John Shire is a partner in the Corporate Department of Seyfarth Shaw LLP’s Washington D.C. office. Mr. Shire is a corporate and transactional attorney who represents public and private companies in buy-side and sell-side mergers and acquisitions, joint ventures, commercial contracts, private capital transactions and impact investments. Mr. Shire serves as outside general counsel to a variety of entities at the leading edge of innovation in the healthcare, energy, financial services and technology industries. He also represents clients before federal and state agencies and licensing authorities in connection with compliance matters.
Christopher P. Skroupa: How do fund managers assess economic risk in striking a balance between satisfying the requirements of portfolio mandates, the standards for SDG performance, and financial performance?
John Shire: In my experience, striking a balance between these objectives is the most difficult task that fund managers face when making an investment decision. There must be alignment between the fund mission, on the one hand, and deployment of capital for the particular asset, on the other hand. In short, this means there must be both conceptual alignment and actual fact-based alignment.
The first question is whether the asset deployment enhances the purposes for which the fund was established. Once this question is answered affirmatively, the diligence turns to technical proficiency: Can the asset work? Can it work for the particular deployment? Can it provide a solid financial return? How quickly can the asset be operable and, therefore, produce a return? Asset and technical due diligence must prove out. Market demand and deployment must be present. Financial performance metrics must be rooted in reality (i.e., fact-based data and comparable technology within the industry).
Skroupa: Do fund managers assign a greater value to the any of the three provinces of portfolio criteria, SDG performance, and financial performance?
Shire: From a transactional perspective, we observe that capital deployment in the impact investment space will typically be designed to meet multiple SDG criteria. Therefore, in general, the greater value is assigned to fund criteria and financial performance.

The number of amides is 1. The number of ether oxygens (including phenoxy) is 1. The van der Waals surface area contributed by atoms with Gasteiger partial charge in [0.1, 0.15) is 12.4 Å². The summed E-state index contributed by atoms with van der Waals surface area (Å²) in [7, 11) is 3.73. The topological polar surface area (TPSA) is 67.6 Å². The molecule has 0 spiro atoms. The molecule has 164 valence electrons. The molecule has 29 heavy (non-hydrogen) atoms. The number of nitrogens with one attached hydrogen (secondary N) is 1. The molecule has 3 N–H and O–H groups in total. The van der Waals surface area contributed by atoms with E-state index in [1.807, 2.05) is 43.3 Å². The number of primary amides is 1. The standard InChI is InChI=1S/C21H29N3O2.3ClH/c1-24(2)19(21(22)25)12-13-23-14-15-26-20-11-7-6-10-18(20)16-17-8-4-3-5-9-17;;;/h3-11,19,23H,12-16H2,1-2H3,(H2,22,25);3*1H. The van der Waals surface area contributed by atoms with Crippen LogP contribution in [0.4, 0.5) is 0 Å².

Fund managers have an obligation to meet certain performance expectations and, therefore, it is the unusual example when capital is deployed without a deep understanding of the market and metrics. Our experience is that fund managers can see significant upside in impact investments, and this has proven out historically. At the core, the investment will satisfy fund obligations in both purpose and return.
Skroupa: How do managers efficiently identify investments that are likely to become portfolio investments?
Shire: This is a great question, and it would appear to most that there must be an alignment of the stars to marry the right relationships.
It is common in today’s environment for funds and families to co-invest and, at times, it becomes a wolf-pack approach to investing. It takes a strong thought leader to step out of the pack, identify a resource that makes sense, and to then take the lead on an asset that has yet to be fully funded. Managers can efficiently identify investments with a strong likelihood of success for their portfolio by remaining true to their purpose, doing their homework, and asking questions of the asset holder. By bringing the asset holder into the fold early on in the process, the investor can quickly hone in on the key drivers of the asset, the market, and the application.
Skroupa: What has the impact investment community learned from its historical experience in portfolio selection?
Shire: There are a number of lessons learned based on historical data. First, the data supports the fact that impact investments produce solid returns. Second, these investments are producing demonstrable positive results with regard to satisfying SDGs. Finally, the demand for access to impact transactions is growing.
We are already in the midst of a massive wealth transfer process taking place in the United States and outside of the country. New generations who now hold the wealth are demanding that their assets are invested increasingly in impact-related investments. This bodes well for success in meeting the SDGs and producing returns to the investors.